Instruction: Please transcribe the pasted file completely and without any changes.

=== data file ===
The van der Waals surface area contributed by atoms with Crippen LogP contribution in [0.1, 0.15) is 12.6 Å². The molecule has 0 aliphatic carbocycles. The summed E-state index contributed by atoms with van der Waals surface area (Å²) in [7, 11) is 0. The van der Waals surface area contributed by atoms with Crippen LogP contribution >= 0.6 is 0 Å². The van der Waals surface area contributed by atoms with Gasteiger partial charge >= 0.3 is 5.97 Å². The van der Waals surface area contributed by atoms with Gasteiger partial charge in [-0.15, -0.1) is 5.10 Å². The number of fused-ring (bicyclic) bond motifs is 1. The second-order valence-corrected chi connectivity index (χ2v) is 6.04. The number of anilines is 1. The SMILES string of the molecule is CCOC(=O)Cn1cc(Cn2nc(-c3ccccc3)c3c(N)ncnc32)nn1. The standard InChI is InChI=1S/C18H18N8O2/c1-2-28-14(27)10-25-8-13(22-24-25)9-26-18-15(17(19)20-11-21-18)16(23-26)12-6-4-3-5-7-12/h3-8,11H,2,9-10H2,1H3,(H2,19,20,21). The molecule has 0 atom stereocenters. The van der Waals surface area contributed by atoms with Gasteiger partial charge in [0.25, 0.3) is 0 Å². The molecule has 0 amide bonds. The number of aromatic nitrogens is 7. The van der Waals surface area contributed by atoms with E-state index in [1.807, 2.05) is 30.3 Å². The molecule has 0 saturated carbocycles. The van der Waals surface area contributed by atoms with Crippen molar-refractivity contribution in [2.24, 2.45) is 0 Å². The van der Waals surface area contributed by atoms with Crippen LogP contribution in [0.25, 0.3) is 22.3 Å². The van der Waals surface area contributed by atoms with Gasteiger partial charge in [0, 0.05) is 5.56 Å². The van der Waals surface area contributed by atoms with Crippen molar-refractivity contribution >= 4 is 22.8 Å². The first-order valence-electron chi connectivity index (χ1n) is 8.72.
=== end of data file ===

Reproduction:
The van der Waals surface area contributed by atoms with Crippen LogP contribution in [0.1, 0.15) is 12.6 Å². The molecule has 0 aliphatic carbocycles. The summed E-state index contributed by atoms with van der Waals surface area (Å²) in [7, 11) is 0. The van der Waals surface area contributed by atoms with Crippen LogP contribution >= 0.6 is 0 Å². The van der Waals surface area contributed by atoms with Gasteiger partial charge >= 0.3 is 5.97 Å². The van der Waals surface area contributed by atoms with Gasteiger partial charge in [-0.15, -0.1) is 5.10 Å². The number of fused-ring (bicyclic) bond motifs is 1. The second-order valence-corrected chi connectivity index (χ2v) is 6.04. The number of anilines is 1. The SMILES string of the molecule is CCOC(=O)Cn1cc(Cn2nc(-c3ccccc3)c3c(N)ncnc32)nn1. The standard InChI is InChI=1S/C18H18N8O2/c1-2-28-14(27)10-25-8-13(22-24-25)9-26-18-15(17(19)20-11-21-18)16(23-26)12-6-4-3-5-7-12/h3-8,11H,2,9-10H2,1H3,(H2,19,20,21). The molecule has 0 atom stereocenters. The van der Waals surface area contributed by atoms with Gasteiger partial charge in [0.25, 0.3) is 0 Å². The molecule has 0 amide bonds. The number of aromatic nitrogens is 7. The van der Waals surface area contributed by atoms with E-state index in [1.807, 2.05) is 30.3 Å². The molecule has 0 saturated carbocycles. The van der Waals surface area contributed by atoms with Crippen molar-refractivity contribution in [2.24, 2.45) is 0 Å². The van der Waals surface area contributed by atoms with Crippen LogP contribution in [0.25, 0.3) is 22.3 Å². The van der Waals surface area contributed by atoms with Gasteiger partial charge in [0, 0.05) is 5.56 Å². The van der Waals surface area contributed by atoms with Crippen molar-refractivity contribution >= 4 is 22.8 Å². The first-order valence-electron chi connectivity index (χ1n) is 8.72.